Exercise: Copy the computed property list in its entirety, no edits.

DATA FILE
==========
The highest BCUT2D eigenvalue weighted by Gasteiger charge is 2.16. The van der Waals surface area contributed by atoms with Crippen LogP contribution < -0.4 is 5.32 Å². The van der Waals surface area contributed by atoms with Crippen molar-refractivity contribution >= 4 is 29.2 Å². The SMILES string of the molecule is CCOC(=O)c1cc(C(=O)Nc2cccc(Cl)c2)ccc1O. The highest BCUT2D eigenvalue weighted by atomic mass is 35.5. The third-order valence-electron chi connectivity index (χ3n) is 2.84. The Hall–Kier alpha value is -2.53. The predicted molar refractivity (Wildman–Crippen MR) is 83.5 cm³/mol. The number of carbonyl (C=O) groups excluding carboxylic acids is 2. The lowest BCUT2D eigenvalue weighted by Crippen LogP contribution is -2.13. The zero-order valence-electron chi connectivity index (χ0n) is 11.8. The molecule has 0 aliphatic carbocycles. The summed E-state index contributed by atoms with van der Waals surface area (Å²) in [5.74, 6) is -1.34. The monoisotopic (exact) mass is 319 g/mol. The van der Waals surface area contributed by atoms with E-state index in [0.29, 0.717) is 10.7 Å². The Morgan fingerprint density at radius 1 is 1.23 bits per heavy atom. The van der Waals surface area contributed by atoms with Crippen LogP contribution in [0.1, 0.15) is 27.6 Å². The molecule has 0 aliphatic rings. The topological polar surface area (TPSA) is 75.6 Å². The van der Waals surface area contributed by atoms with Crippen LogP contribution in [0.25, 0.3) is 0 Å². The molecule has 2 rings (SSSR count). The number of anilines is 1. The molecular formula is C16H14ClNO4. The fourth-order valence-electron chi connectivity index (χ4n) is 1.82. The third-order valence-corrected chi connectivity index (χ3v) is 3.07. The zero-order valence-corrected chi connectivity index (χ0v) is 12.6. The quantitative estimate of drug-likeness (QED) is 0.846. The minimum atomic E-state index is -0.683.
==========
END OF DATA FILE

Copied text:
The highest BCUT2D eigenvalue weighted by Gasteiger charge is 2.16. The van der Waals surface area contributed by atoms with Crippen LogP contribution < -0.4 is 5.32 Å². The van der Waals surface area contributed by atoms with Crippen molar-refractivity contribution >= 4 is 29.2 Å². The SMILES string of the molecule is CCOC(=O)c1cc(C(=O)Nc2cccc(Cl)c2)ccc1O. The highest BCUT2D eigenvalue weighted by atomic mass is 35.5. The third-order valence-electron chi connectivity index (χ3n) is 2.84. The Hall–Kier alpha value is -2.53. The predicted molar refractivity (Wildman–Crippen MR) is 83.5 cm³/mol. The number of carbonyl (C=O) groups excluding carboxylic acids is 2. The lowest BCUT2D eigenvalue weighted by Crippen LogP contribution is -2.13. The zero-order valence-electron chi connectivity index (χ0n) is 11.8. The molecule has 0 aliphatic carbocycles. The summed E-state index contributed by atoms with van der Waals surface area (Å²) in [5.74, 6) is -1.34. The monoisotopic (exact) mass is 319 g/mol. The van der Waals surface area contributed by atoms with E-state index in [0.29, 0.717) is 10.7 Å². The Morgan fingerprint density at radius 1 is 1.23 bits per heavy atom. The van der Waals surface area contributed by atoms with Crippen LogP contribution in [0.1, 0.15) is 27.6 Å². The molecule has 0 aliphatic rings. The topological polar surface area (TPSA) is 75.6 Å². The van der Waals surface area contributed by atoms with Crippen LogP contribution in [0.25, 0.3) is 0 Å². The molecule has 2 rings (SSSR count). The number of anilines is 1. The molecular formula is C16H14ClNO4. The fourth-order valence-electron chi connectivity index (χ4n) is 1.82. The third-order valence-corrected chi connectivity index (χ3v) is 3.07. The zero-order valence-corrected chi connectivity index (χ0v) is 12.6. The quantitative estimate of drug-likeness (QED) is 0.846. The minimum atomic E-state index is -0.683.